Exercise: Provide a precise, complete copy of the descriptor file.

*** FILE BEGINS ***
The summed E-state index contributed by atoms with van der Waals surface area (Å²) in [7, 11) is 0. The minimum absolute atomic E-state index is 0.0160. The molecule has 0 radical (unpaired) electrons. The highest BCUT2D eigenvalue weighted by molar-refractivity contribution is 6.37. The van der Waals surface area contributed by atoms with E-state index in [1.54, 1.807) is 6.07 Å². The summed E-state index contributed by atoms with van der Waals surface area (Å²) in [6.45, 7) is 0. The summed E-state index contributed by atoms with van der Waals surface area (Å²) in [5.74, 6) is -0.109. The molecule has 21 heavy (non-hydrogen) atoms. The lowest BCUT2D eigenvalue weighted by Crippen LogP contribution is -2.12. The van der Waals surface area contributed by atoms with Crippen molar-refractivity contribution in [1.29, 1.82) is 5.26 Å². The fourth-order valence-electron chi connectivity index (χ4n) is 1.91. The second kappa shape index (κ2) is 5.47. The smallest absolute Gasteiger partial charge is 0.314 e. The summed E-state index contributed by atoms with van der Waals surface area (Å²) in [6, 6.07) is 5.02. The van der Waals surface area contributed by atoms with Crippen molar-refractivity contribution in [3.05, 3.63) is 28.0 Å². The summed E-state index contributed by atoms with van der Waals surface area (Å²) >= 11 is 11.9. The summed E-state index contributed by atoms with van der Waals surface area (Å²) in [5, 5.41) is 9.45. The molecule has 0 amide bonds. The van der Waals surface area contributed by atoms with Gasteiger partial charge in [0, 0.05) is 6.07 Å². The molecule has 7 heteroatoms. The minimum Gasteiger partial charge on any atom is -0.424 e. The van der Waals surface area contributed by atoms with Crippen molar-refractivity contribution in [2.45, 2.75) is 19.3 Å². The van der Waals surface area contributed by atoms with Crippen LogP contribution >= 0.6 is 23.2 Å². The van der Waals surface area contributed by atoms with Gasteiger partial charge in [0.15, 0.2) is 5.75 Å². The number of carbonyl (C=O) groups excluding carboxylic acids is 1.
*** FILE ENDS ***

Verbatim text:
The summed E-state index contributed by atoms with van der Waals surface area (Å²) in [7, 11) is 0. The minimum absolute atomic E-state index is 0.0160. The molecule has 0 radical (unpaired) electrons. The highest BCUT2D eigenvalue weighted by molar-refractivity contribution is 6.37. The van der Waals surface area contributed by atoms with E-state index in [1.54, 1.807) is 6.07 Å². The summed E-state index contributed by atoms with van der Waals surface area (Å²) in [6.45, 7) is 0. The summed E-state index contributed by atoms with van der Waals surface area (Å²) in [5.74, 6) is -0.109. The molecule has 21 heavy (non-hydrogen) atoms. The lowest BCUT2D eigenvalue weighted by Crippen LogP contribution is -2.12. The van der Waals surface area contributed by atoms with Crippen molar-refractivity contribution in [1.29, 1.82) is 5.26 Å². The fourth-order valence-electron chi connectivity index (χ4n) is 1.91. The second kappa shape index (κ2) is 5.47. The smallest absolute Gasteiger partial charge is 0.314 e. The summed E-state index contributed by atoms with van der Waals surface area (Å²) in [6, 6.07) is 5.02. The van der Waals surface area contributed by atoms with Crippen molar-refractivity contribution in [3.05, 3.63) is 28.0 Å². The summed E-state index contributed by atoms with van der Waals surface area (Å²) >= 11 is 11.9. The summed E-state index contributed by atoms with van der Waals surface area (Å²) in [5, 5.41) is 9.45. The molecule has 0 amide bonds. The van der Waals surface area contributed by atoms with Gasteiger partial charge in [0, 0.05) is 6.07 Å². The molecule has 7 heteroatoms. The minimum Gasteiger partial charge on any atom is -0.424 e. The van der Waals surface area contributed by atoms with Crippen molar-refractivity contribution in [2.45, 2.75) is 19.3 Å². The van der Waals surface area contributed by atoms with Crippen LogP contribution >= 0.6 is 23.2 Å². The van der Waals surface area contributed by atoms with Gasteiger partial charge in [0.15, 0.2) is 5.75 Å². The number of carbonyl (C=O) groups excluding carboxylic acids is 1.